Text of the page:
The European Court of Justice ruled earlier this week that citizens in its jurisdiction have the "right to be forgotten." With this right comes the requirement that Google and other search engines remove links to information
that is irrelevant or no longer relevant. Now that the requirement is in place, Google has received more than 1,000 link removal requests.
Among those who reportedly are asking Google to take down links from its search results are a former British politician and a convicted pedophile. Given the broadness of the European High Court's ruling, almost anyone can request that personal data be taken down, effectively getting rid of their past.
The right to be forgotten is a tricky right to provide, as it opens the door for people to scrub away negative things from their past. Since the ruling used the terms "irrelevant" and "no longer relevant," it is hard to tell what sort of data can be removed, since relevancy is determined by context.
Names of individuals who have submitted link removal requests have not been provided but anonymous sources at Google did give an overview of the requests to UK newspaper The Telegraph. So far, a member of British Parliament seeking re-election, an individual convicted of possessing child pornography, and a doctor who received negative reviews online have all made requests, according to The Telegraph.
Individual privacy rights should always be protected but at the same time, there are concerns that the European Union court ruling will have unintended negative consequences to society. Within just three days, more than 1,000 people have asked for links to be removed, and there is no telling how many people will make requests moving forward.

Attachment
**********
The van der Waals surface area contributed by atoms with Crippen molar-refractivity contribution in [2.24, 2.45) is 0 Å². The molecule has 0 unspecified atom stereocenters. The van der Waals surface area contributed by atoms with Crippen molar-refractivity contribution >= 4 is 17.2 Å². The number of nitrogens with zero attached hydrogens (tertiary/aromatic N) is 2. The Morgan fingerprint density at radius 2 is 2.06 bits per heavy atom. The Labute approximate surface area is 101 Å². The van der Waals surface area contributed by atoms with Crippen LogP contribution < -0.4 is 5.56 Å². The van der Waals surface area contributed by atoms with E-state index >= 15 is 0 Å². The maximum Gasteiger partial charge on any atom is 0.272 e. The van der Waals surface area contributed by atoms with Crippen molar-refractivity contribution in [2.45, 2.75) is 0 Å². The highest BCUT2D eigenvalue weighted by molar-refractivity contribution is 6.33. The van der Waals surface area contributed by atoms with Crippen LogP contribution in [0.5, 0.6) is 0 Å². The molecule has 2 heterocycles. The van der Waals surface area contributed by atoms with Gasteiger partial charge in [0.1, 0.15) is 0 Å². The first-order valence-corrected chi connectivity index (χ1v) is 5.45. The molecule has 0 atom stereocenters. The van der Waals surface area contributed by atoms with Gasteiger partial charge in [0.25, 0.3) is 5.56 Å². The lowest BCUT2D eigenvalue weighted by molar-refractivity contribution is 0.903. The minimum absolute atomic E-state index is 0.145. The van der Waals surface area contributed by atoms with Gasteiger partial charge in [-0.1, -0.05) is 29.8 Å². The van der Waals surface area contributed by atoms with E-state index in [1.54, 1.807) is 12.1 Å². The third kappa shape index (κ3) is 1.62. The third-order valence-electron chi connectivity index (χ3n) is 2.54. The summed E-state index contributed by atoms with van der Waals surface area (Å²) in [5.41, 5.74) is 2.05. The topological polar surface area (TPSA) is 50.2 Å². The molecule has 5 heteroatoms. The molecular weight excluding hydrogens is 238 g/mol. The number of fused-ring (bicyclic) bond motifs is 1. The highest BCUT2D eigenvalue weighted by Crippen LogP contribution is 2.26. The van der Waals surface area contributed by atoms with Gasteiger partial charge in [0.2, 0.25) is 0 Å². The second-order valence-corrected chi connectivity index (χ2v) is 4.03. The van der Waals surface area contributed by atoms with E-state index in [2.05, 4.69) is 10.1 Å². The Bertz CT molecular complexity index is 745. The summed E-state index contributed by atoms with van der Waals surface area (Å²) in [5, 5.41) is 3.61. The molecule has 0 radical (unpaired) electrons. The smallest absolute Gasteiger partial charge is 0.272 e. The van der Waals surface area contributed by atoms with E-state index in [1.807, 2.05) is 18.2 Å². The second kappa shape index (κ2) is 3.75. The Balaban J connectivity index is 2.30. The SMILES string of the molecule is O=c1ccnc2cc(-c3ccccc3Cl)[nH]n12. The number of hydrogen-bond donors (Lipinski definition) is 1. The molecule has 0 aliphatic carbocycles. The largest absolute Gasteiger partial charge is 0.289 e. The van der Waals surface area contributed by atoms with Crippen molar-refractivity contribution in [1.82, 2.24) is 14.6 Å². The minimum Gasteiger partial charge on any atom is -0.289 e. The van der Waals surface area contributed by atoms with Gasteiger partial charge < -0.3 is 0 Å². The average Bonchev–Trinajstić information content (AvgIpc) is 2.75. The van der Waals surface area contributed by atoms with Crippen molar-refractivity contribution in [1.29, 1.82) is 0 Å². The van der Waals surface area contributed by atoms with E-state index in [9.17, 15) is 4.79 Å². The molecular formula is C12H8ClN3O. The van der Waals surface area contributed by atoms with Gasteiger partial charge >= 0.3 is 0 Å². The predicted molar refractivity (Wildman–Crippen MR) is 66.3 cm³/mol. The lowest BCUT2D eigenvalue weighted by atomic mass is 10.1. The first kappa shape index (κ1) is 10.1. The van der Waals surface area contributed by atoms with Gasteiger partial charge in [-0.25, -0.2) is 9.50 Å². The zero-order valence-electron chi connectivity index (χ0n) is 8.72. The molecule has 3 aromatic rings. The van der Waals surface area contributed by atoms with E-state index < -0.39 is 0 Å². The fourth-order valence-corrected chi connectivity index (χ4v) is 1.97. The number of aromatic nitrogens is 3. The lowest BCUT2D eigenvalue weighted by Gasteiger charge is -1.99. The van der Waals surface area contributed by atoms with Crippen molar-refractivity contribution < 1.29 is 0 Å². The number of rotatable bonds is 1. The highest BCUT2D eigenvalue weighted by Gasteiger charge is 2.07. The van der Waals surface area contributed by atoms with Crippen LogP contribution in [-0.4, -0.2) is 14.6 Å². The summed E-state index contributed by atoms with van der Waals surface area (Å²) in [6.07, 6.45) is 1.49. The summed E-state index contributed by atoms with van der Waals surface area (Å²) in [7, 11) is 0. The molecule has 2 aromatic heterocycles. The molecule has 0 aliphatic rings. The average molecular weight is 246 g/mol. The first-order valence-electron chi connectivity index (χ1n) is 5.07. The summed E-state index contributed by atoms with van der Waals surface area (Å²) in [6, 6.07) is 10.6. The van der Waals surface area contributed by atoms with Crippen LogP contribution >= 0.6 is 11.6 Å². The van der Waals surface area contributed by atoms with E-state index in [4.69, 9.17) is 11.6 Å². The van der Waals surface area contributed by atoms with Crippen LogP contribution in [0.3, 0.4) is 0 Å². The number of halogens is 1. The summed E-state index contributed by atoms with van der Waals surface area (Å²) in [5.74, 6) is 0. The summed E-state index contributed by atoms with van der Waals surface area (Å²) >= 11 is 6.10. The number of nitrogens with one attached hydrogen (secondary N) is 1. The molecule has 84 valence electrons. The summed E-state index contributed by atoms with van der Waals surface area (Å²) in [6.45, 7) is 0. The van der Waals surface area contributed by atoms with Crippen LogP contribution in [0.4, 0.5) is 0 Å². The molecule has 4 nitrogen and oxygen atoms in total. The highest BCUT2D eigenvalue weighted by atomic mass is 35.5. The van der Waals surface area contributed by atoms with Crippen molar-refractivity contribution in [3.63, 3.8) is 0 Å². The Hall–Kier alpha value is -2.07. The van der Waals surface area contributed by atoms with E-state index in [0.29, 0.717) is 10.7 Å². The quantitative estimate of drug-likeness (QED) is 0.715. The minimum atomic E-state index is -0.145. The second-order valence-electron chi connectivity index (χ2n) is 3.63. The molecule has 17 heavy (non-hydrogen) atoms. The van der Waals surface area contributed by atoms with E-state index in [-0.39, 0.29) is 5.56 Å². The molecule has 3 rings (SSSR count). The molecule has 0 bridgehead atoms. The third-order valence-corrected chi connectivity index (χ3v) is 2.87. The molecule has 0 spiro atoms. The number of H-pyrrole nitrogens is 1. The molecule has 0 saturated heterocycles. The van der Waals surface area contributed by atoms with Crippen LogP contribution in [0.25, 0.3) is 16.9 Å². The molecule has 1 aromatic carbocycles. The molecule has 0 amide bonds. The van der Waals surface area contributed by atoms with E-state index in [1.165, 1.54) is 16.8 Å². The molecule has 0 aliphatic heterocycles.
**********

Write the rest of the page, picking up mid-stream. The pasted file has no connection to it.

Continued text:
It is concerning to think that someone with a criminal record would be able to have that sort of information removed from Google just because it is no longer relevant. Even if a provision were to be added that excluded criminals from the law, situations could arise where someone was investigated multiple times for a crime like child pornography but never arrested. Then, if that person's information was removed from Google, they could be hired without an employer having easy access to more detailed and important information.
Even people who have fought against the National Security Agency's data collection and spying efforts by other governments don't seem to support the European high court's decision in this case. Wikipedia founder Jimmy Wales -- who has spoken out against the NSA -- told the BBC on Wednesday that the European ruling is not beneficial for the Internet.
From a practical standpoint, as many people have pointed out since the ruling, Wales does not believe that Google or the EU will be able to enforce the rules. Google has also admitted that it doesn't truly know how to handle the ruling, as all of the requests must be looked at individually.
The overwhelming response to the EU's ruling has been negative, even for people who believe in online privacy. For the most part, people seem to agree with Google's viewpoint that if there is slanderous material online, people should contact the Web site that published it rather than attacking "middle men" like search engines.
If Wales is correct, there is so much opposition to the EU's decision that its ruling "isn't going to stand for very long."